As the world observes Women's Day to celebrate the emancipation and empowerment of women, Rashmila Shakya has a special reason to rejoice. In addition to the distinction of being a goddess, she now has the additional laurel of becoming Nepal's only graduate goddess.
From 1987, when she was only four, Rashmila, now 24, was worshipped and revered throughout Nepal for eight years as Kumari, the kingdom's living goddess.
The tradition of the Kumari is one of the oldest and best loved in Nepal.
According to legend, Kathmandu Valley's presiding deity goddess Taleju Bhavani decided to forsake the king when he made overtures at her, or, some say, when a jealous queen suspected her of a liaison with the king.
However, the king, whose fortunes ebbed with her disappearance, managed to pacify her and she agreed to reappear as Kumari, an unblemished young virgin.
Every eight years or so, a four-year-old girl from the Shakya community, the Buddhist clan from which Gautama Buddha came, is chosen to be Kumari on the basis of certain secret signs and a horoscope compatible with the king's.
The four-year-old lives in her own palace, never walks on the ground and is worshipped by all, including the king, who never bows before another human being.
The little goddess, however, turns mortal when she reaches puberty and a new four-year-old is chosen to replace her.
Though the state pays former Kumaris a pension, it is still a traumatic experience for the teenagers having to learn to start living as a human being, no longer entitled to unquestioning obedience and reverence of all.
Most of the Kumaris before Rashmila had a difficult time making adjustments to their new status. Also, most were barely literate, the exception being Nani Maya Shakya in the 60s, who completed school.
Rashmila remembers one former Kumari she visited, who spent most of her time sitting in front of her mirror, making up her face.
The sight, she says, shocked her into realising that she would have to start adjusting to her new life quickly or be fated to an equally fruitless existence.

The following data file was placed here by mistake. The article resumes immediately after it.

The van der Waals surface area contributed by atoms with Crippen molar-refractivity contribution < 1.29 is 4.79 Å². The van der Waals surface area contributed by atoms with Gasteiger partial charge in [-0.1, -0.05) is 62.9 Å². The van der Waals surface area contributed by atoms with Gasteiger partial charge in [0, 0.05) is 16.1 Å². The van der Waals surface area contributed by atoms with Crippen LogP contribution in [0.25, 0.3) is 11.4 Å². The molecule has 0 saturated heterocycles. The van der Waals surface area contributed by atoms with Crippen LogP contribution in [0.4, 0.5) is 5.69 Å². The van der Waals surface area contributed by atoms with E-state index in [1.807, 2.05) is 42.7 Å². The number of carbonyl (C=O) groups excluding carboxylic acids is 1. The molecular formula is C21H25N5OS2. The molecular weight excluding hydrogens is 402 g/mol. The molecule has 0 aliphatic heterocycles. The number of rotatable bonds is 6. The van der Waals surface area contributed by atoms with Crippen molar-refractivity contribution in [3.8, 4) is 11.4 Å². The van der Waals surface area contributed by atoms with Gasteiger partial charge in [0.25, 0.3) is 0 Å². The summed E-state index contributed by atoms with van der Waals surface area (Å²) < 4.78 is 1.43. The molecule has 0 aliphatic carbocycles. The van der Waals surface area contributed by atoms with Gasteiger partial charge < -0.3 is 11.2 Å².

Rashmila thanks her parents for deciding she would go to school and learn to stand on her own feet, and her siblings, who when she returned home from her palace, treated her as a fellow human being and not a goddess.
'When I went to school, I was 12 and doing Grade II with five- or six-year-olds,' she reminisces.
'Other students knew I was a former Kumari and would come to gape at me. But when I was in high school, people no longer remembered me as Kumari and I realised it was nice being known as Rashmila.
'I am proud to be doing things on my own, without trying to get any advantage from my stint as Kumari.'
Rashmila has several firsts to her credit.
She is the only Kumari to be a graduate, with a degree in IT. She is also the only Kumari to have travelled abroad.
And now, she is also the only Kumari to become an author.
She relieves her extraordinary life in the bestselling book 'From Goddess to Mortal', written in collaboration with author Scott Berry.
What made her write the book?
The sea of lurid and appalling stories about the Kumaris, Rashmila says.
'There are incredible stories, like the four-year-old has to see the sacrifice of 108 buffaloes and goats and walk over their heads.
'And that the Kumari is too powerful to have a normal married life. People would often ask me, When you marry, will your husband die?
'I wanted to set the record straight.'